The US Congress will vote on the committee for the first time in its history next week on a bill that shyly opens the door to compensation for descendants of black slaves, a sensitive issue in a country where inequality remains high.
The committee wrote on Friday that “this text, which was submitted for the first time in nearly 30 years, provides for the establishment of a commission to study slavery and discrimination in the United States since 1619 and recommend appropriate responses.” Judiciary in the House of Representatives controlled by the Democrats.
The discussions and voting in the committee are set for Wednesday.
This unprecedented step opens the way to a possible vote in a plenary session in the Council, the date of which has not yet been set. The future of this text remains uncertain in the Senate.
“Long after the abolition of slavery, the separation and enslavement of African Americans partially defined the policies of this country, which in turn shaped its values and institutions,” said Democratic Commission Jerry Nadler.
“We still live today with racial inequality in access to education, health, housing, insurance, employment and other societal assets, which is directly attributable to the legacy of slavery and racial discrimination that the authorities have supported,” he added.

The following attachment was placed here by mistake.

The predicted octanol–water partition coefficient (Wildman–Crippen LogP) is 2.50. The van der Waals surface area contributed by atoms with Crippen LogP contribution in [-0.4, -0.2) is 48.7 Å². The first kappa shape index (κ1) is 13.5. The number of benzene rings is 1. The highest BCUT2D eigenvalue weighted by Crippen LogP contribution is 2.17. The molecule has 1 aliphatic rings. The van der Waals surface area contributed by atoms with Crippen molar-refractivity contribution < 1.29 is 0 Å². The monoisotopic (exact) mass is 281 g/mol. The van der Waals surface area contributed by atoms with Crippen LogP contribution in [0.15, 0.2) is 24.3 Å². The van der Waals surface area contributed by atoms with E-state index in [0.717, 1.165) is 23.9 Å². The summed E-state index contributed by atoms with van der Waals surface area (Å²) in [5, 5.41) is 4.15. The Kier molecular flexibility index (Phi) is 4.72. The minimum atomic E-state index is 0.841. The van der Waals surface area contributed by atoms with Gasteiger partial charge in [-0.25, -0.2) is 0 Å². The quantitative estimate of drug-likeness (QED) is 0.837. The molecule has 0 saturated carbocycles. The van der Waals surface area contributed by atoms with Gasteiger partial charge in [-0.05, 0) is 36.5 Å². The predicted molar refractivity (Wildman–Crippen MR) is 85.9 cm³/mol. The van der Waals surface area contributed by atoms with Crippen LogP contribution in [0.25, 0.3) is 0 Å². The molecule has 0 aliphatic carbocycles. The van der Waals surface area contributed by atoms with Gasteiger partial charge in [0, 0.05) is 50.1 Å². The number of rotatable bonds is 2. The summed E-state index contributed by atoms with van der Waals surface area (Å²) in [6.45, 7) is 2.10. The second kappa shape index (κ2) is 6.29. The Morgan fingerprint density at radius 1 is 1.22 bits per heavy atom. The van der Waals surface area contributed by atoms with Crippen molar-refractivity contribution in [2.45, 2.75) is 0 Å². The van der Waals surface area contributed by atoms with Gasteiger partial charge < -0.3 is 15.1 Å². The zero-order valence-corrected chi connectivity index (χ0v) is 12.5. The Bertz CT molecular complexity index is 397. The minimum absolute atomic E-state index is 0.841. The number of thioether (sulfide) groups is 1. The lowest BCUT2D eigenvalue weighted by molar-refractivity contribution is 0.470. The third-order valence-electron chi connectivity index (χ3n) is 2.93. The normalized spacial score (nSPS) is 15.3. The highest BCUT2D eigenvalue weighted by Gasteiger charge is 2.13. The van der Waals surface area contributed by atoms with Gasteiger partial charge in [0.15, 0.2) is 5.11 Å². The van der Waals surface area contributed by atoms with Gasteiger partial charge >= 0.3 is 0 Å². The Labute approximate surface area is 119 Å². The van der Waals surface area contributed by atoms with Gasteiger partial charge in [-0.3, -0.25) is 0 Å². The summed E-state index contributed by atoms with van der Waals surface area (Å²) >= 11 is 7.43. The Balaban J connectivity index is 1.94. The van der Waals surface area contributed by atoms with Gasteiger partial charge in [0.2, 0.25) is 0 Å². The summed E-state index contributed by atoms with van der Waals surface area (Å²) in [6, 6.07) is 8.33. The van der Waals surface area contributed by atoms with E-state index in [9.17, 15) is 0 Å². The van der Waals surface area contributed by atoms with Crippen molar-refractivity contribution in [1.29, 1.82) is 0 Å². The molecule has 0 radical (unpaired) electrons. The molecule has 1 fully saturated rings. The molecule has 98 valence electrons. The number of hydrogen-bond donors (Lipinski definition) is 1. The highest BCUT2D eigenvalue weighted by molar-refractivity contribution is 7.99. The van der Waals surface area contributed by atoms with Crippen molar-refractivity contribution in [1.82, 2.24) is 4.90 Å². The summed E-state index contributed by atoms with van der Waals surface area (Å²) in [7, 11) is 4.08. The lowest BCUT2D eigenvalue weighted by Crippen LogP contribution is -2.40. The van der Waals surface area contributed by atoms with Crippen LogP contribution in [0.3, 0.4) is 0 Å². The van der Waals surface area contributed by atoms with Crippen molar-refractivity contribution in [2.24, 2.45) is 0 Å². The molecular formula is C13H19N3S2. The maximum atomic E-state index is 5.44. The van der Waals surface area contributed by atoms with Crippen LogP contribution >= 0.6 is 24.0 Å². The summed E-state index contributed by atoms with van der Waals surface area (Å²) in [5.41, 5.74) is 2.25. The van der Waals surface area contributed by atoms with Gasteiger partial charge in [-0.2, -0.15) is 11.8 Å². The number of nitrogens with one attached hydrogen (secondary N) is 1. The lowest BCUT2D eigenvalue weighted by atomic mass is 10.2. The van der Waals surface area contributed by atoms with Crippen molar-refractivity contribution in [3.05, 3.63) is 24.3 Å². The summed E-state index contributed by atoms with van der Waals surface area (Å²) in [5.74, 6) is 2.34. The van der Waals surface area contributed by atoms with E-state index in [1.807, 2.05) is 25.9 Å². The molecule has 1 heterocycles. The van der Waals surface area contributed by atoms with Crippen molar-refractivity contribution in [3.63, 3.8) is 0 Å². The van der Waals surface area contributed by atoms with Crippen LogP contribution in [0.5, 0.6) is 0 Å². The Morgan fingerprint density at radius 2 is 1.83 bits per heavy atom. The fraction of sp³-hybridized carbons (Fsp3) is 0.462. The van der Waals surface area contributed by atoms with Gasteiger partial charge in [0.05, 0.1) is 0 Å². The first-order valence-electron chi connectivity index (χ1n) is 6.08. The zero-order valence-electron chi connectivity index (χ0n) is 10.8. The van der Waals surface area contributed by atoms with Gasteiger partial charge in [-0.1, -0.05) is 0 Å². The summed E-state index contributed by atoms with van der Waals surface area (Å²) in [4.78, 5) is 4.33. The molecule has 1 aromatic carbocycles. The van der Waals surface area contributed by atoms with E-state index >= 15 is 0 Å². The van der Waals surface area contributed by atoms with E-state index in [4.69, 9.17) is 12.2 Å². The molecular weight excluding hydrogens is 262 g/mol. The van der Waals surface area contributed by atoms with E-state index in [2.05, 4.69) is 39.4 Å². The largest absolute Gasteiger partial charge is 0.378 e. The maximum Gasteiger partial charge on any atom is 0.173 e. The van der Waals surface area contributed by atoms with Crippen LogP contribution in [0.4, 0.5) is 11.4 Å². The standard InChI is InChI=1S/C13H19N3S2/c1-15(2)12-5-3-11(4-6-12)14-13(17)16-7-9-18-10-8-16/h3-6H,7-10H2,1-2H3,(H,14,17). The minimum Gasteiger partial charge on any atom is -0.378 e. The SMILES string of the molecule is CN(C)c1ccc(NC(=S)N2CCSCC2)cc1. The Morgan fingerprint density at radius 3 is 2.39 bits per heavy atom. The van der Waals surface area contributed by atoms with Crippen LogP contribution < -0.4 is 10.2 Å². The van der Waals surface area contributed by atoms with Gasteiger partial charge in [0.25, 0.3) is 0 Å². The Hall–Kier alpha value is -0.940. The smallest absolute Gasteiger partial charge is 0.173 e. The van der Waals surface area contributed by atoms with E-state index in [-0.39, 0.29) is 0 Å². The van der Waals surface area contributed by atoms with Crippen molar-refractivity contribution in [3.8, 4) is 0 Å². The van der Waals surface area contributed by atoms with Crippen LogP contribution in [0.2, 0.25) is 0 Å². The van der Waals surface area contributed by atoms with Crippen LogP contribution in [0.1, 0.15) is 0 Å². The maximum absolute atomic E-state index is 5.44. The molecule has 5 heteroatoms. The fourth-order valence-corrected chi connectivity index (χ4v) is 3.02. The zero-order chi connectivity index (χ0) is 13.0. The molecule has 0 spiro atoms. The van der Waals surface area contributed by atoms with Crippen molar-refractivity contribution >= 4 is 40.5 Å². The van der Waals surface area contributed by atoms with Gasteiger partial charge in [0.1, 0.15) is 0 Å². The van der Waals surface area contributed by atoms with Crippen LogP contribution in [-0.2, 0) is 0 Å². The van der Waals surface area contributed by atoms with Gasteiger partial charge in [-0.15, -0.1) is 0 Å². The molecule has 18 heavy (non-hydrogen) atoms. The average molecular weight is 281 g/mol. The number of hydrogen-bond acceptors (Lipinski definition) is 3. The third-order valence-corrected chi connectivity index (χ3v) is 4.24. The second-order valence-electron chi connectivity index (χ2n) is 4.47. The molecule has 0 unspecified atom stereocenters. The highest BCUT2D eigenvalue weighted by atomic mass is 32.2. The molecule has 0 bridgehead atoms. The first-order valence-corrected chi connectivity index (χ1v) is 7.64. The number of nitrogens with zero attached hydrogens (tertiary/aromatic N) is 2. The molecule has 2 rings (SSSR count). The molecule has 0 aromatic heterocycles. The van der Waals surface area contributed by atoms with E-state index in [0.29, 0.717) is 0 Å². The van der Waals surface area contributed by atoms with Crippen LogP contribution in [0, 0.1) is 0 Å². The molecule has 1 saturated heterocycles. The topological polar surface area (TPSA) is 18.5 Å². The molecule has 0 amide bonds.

The powerful civil rights organization ACLU commended the committee’s “historic” study of this law, called HR40.
“Congress has sat in HR40 for 30 years, and this review and vote shows that our elected officials are finally listening to the will of millions of people demanding that we begin to compensate the communities hardest hit by racism and oppression.” The organization’s official is Jennifer Bellamy.
She added that although this is “an important step in the right direction, it is only the beginning”, pledging to “fight until HR40 is put to a vote in a plenary session.”
At the end of March, the small town of Evanston, in the suburb of Chicago, voted to give money to its African-American residents to compensate for the damage caused by housing discrimination, and was the first city in the United States to implement such a measure.